I feel that sometimes, waiting to date — and only date as courtship straight from the get-go — can create a lot of unhealthy expectations and a search for perfection. There are definitely those non-negotiables, of course. But there are little indicators of compatibility that really can’t be taught, but perhaps only realized in the dating atmosphere. I have a few friends who didn’t date until after high school, and a couple of them rushed into marriage with the first people they dated. They left college to jump into marriage life. I feel my dating experiences have heightened my holy views of marriage and raised my standards.

  • MikeK

    I appreciate your article, but I don’t agree with some of it. I have 6 kids, the oldest is 10 years old, so the teenage years are coming. I don’t think dating is a bad thing. I think if you have a relationship with your child where you talk openly about things, if chastity and sexuality are taught according to the teachings of the church, I don’t think it’s bad. (Obviously if they are dating someone with bad morals or who is a bad influence that’s another story.) I don’t think it is “texting & driving with someones heart.”
    The Church doesn’t have a definitive teaching on ‘teenage dating’ so Catholics can have differing opinions about this.

  • MelodyLyons

    I agree with you that not all dating is “bad”… especially because I was 17 when I first met my husband! My assertion is not that teens should never date, but that it is the rare teen in this culture who is mature enough to approach courtship with proper discernment.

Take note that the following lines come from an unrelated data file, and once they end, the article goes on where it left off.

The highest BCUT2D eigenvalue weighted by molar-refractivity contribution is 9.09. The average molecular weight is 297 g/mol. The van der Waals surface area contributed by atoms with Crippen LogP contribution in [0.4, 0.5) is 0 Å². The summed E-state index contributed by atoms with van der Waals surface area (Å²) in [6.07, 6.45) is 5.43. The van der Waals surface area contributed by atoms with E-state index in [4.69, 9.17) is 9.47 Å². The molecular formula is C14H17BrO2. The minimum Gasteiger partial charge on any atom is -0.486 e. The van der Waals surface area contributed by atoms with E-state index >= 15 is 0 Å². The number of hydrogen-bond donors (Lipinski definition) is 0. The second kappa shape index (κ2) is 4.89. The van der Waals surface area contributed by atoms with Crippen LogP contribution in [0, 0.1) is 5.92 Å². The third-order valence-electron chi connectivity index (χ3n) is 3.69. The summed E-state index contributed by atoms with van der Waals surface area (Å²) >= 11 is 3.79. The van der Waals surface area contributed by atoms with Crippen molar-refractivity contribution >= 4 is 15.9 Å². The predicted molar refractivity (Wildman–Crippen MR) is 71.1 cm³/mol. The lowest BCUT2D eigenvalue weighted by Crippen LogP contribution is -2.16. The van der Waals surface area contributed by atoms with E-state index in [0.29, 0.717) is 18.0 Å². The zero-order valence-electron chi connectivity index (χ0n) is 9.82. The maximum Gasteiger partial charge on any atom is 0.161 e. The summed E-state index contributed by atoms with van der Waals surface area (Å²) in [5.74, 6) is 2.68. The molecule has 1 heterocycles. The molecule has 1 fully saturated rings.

• MelodyLyons

    I had to look up “duenna” … interesting. Not sure how today’s teens would react to that! Actually, I have a pretty good idea…

  • MelodyLyons

    Sounds like you are have a great head on your shoulders and a strong faith! Your healthy faith life and mature approach to relationships is likely the reason you have been able to navigate so successfully. I wonder though… is exclusive dating as a teenager the best way to learn how to determine compatibility? Have you ever read the story of Scott and Kimberly Hahn’s courtship? They became dear friends within the context of social ministry work and only had a small number of one-on-one dates before becoming engaged. I don’t think there is only one way. It seems that the ability and maturity to discern in a faith/marriage focused context are crucial. I suggest that most 16-year olds in our culture have neither… and many young people start exclusively dating much earlier.

  • MelodyLyons

    What a blessing to have a son who approached you about this, even if he doesn’t understand your position. Parenting is not for the faint of heart!

  • Brian

    I agree with your fundamental thesis of opposition to teen dating, or really, any dating, that is pursued for “fun”. I also agree that dating should involve at least some level of vocational discernment. What I strongly disagree with is you forbidding your son from dating. By doing this, you disallow him to begin the vocational discernment that you yourself encourage. He is only slightly younger than you were when you began dating your now husband. Now I do agree that “modern dating does not honor the purpose of Christian courtship”, but that doesn’t mean that your son’s dating specifically has to follow the norms of modern dating. Instead of prohibiting him from dating, I would recommend that you provide him with a good Christian education in these matters (as I trust you are already in the process of) and let him put this education into practice. I would recommend giving him the freedom to build a meaningful Christ-centered relationship with marriage as its logical end. Otherwise, you construe religion as some ruled-obsessed institution, which it is surely not, instead of a source of authentic and virtuous teaching (among other things), which it surely is.